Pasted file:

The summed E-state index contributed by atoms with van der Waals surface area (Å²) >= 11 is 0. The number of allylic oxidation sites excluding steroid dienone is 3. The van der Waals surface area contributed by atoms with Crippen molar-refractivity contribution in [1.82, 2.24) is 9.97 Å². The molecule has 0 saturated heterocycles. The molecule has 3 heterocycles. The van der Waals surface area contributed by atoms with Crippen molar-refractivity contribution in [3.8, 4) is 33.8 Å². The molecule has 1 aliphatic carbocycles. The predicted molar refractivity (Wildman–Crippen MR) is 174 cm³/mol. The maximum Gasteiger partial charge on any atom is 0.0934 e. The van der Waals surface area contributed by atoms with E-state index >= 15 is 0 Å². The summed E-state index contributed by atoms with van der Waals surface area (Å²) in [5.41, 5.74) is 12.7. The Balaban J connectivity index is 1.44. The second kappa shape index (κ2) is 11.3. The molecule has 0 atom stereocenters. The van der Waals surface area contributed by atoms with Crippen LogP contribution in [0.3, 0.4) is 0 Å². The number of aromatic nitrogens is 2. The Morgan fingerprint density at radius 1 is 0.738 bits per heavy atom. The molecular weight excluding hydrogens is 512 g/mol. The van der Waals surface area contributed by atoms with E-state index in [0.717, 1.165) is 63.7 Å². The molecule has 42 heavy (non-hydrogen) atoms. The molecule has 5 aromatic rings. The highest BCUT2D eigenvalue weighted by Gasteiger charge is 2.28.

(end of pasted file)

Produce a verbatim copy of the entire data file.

The summed E-state index contributed by atoms with van der Waals surface area (Å²) >= 11 is 0. The number of allylic oxidation sites excluding steroid dienone is 3. The van der Waals surface area contributed by atoms with Crippen molar-refractivity contribution in [1.82, 2.24) is 9.97 Å². The molecule has 0 saturated heterocycles. The molecule has 3 heterocycles. The van der Waals surface area contributed by atoms with Crippen molar-refractivity contribution in [3.8, 4) is 33.8 Å². The molecule has 1 aliphatic carbocycles. The predicted molar refractivity (Wildman–Crippen MR) is 174 cm³/mol. The maximum Gasteiger partial charge on any atom is 0.0934 e. The van der Waals surface area contributed by atoms with E-state index >= 15 is 0 Å². The summed E-state index contributed by atoms with van der Waals surface area (Å²) in [5.41, 5.74) is 12.7. The Balaban J connectivity index is 1.44. The second kappa shape index (κ2) is 11.3. The molecule has 0 atom stereocenters. The van der Waals surface area contributed by atoms with Crippen LogP contribution in [0.3, 0.4) is 0 Å². The number of aromatic nitrogens is 2. The Morgan fingerprint density at radius 1 is 0.738 bits per heavy atom. The molecular weight excluding hydrogens is 512 g/mol. The van der Waals surface area contributed by atoms with E-state index in [0.717, 1.165) is 63.7 Å². The molecule has 42 heavy (non-hydrogen) atoms. The molecule has 5 aromatic rings. The highest BCUT2D eigenvalue weighted by Gasteiger charge is 2.28.